Writing Mentoring

Next class runs 3-31 Aug 2022 (Bonus Day!)

You are a fabulous teacher. – Parsippany, NJ

 
Let me save you some time before reading this post by starting out as I did with Critiques: Online or via Email; Do you want to improve your writing? Are you willing to pay to improve?

If the answer to either of those is No then read no further, this post isn’t for you.

Answered Yes to both? Read on.
Continue reading “Writing Mentoring”

Writing Critiques: Online or via Email
(paying subscribers get an automatic 50% off regardless of subscription level)

Who’s my hero? Joseph Carrabis. Just finished an edit consult where he kindly, constructively, and expertly ripped my book blurb to shreds! LOVE IT! ‘Atta Boys do you no good. Find someone who will give it to you straight!! Thank you! I owe you. Mine felt soulless. Now I see why. It is humbling to be such a novice at something. I appreciate your help. – Augusta, GA

 
Let me save you some time before reading this post; Do you want to improve your writing? Are you willing to pay to improve?

If the answer to either of those is No then read no further, this post isn’t for you.

Your critique of my novel was priceless. – Hudson, NH

 
Answered Yes to both? Read on.

Your drive for improvement is inspiring. – Houston, Texas

  Continue reading “Writing Critiques: Online or via Email
(paying subscribers get an automatic 50% off regardless of subscription level)”

“Power Unlimited” is in Daikaijuzine’s Anguirus Issue

Those wonderful, brave, and intelligent folks at Daikaijuzine published my short story, Power Unlimited, today. These are the wonderful, brave, kind, and intelligent folks who published another of my short stories, Cold War, last September.

 
Power Unlimited originally appeared in the April 1992 (and now defunct) ARAASP and my self-published anthology, Tales Told ‘Round Celestial Campfires V1 2016.

Daikaijuzine’s editors and publisher have exquisite taste. Don’t you think?

 
The story behind the story Continue reading ““Power Unlimited” is in Daikaijuzine’s Anguirus Issue”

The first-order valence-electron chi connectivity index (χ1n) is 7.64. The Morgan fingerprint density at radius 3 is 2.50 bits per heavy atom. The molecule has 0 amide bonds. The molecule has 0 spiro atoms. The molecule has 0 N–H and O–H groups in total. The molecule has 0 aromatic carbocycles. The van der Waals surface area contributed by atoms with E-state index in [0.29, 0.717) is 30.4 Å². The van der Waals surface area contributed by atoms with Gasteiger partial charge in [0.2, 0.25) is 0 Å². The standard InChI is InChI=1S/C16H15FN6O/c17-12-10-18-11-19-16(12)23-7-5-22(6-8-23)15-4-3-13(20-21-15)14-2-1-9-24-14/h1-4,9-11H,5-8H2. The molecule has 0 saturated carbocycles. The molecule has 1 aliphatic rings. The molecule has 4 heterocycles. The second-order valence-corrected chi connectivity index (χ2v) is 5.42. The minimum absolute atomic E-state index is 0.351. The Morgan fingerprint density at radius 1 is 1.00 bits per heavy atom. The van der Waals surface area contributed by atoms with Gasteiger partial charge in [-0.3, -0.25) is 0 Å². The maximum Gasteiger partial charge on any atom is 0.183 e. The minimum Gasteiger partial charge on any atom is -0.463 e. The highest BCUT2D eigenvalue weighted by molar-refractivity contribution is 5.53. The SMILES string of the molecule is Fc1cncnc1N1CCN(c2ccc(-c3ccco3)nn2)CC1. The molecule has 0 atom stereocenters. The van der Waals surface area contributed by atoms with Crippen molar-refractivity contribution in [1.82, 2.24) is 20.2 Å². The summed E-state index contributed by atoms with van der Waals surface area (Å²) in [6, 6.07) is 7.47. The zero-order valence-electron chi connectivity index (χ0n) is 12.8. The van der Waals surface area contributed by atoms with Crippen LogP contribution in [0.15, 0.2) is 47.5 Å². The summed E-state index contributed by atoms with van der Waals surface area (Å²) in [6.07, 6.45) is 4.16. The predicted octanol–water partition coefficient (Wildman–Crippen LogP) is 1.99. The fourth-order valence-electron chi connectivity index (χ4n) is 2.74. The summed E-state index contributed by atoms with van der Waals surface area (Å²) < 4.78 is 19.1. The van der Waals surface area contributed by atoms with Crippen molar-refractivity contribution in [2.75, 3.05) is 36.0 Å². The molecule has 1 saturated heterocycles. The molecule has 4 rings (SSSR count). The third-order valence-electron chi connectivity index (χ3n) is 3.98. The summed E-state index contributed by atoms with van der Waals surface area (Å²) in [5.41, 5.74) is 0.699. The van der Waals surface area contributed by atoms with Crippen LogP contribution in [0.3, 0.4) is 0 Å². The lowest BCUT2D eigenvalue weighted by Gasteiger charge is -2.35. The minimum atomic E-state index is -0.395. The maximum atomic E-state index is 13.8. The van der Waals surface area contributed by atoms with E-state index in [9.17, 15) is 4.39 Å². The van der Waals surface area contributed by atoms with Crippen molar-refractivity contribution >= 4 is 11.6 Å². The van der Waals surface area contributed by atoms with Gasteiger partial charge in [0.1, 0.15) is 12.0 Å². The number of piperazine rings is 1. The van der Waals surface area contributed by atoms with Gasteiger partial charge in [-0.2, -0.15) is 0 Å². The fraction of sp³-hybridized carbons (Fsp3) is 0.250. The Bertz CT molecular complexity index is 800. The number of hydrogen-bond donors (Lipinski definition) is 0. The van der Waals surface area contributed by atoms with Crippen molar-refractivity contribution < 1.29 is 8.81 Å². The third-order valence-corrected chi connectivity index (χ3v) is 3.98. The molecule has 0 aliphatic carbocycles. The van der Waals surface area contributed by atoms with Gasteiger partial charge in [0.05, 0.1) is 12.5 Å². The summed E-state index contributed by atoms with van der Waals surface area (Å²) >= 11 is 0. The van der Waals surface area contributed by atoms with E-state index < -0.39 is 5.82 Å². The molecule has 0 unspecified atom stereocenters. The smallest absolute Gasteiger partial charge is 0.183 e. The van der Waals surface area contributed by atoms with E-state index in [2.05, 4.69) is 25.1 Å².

Mystery Writers of America “Mystery Writer’s Handbook”

Another book purchased years ago and finally read because a work-in-progress, Search, had mystery elements and I wanted to know ahead of time what I should be doing and what to look out for.

 
Mystery Writer’s Handbook, like most of the writing books I’ve reviewed on my website, is a worthy read for all authors, writers, and writer-wannabes. It’s focus is mystery and its view is broad. Romantic suspense novels fall into the mystery fold. I didn’t know there was such a genre, but I do now and surprise! my work-in-progress with mystery elements is more a romantic suspense novel than not.

Like all writing books, it discusses character, scene, POV, dialogue, description, and the like. Its real power is in both plot – because good plot tends to drive most mystery and the plot techniques are gems – and editing – the chapter on revising and editing is truly a standout. An extra bonus is a short section on contracts. Many of the books I’ve read mention contracts, Mystery Writer’s Handbook provides a roadmap of potholes and things to avoid.

Strongly recommended.

Ruminations Part 3 – Sensitivity Readers, Part 3 – I Take a “Writing the Other” class

My first rumination can be found at Ruminations Part I – “Your eyes are completely healed”
My second at Ruminations Part 2 – Numbers lead to informed decisions
Rumination Part 3-1 is Ruminations Part 3 – Sensitivity Readers, Part 1
Rumination Part 3-2 is Ruminations Part 3 – Sensitivity Readers, Part 2


Now, once you have decided these things, don’t stop and explain them to the reader. Simply develop a feel for the character’s outlook, and try to write from that outlook. To learn how to do this, read books produced by other cultures and eras, not just fiction, but also biographies, travelogues, history, letters: everything from the Venerable Bede to Pliny the Younger to Ben Franklin’s Autobiography to the sayings of Chuang Tzu to Xenophon’s Anabasis. Observe the details. What does the author take for granted? What is familiar to him and what is strange? How does he perceived himself? From this you may learn something about creating characters who are not yourself. Every professional writer must do this. – from On Writing Science Fiction: The Editors Strike Back

I took a four-week “writing the other” class led by two sensitivity readers a while back. It was about how to properly craft a character with a background with whom the author is unfamiliar.

What became obvious is the instructors were, in my opinion, unqualified. They had no anthro, linguistic, socio, or related training. It seemed their training came from being of a certain racial/ethnic group.

And because I’m a full-blooded Italian who’s never set foot in Italy, I am, of course, unquestionably qualified to speak for the experiences of all Italians everywhere throughout all time.

It’s a wonderful world, ain’t it?

At this point in history…
A writer including a character with an unfamiliar background and getting published is something which could only happen at this point in history (barring vanity publishing) because only at this point in history are people writing stuff and putting it out there with no to little knowledge of what they’re writing about. That attitude among writers and my experience (so far) of sensitivity readers reminds me of my business days when all you needed to claim expertise was to state you were an expert louder than the person sitting next to you.
Continue reading “Ruminations Part 3 – Sensitivity Readers, Part 3 – I Take a “Writing the Other” class”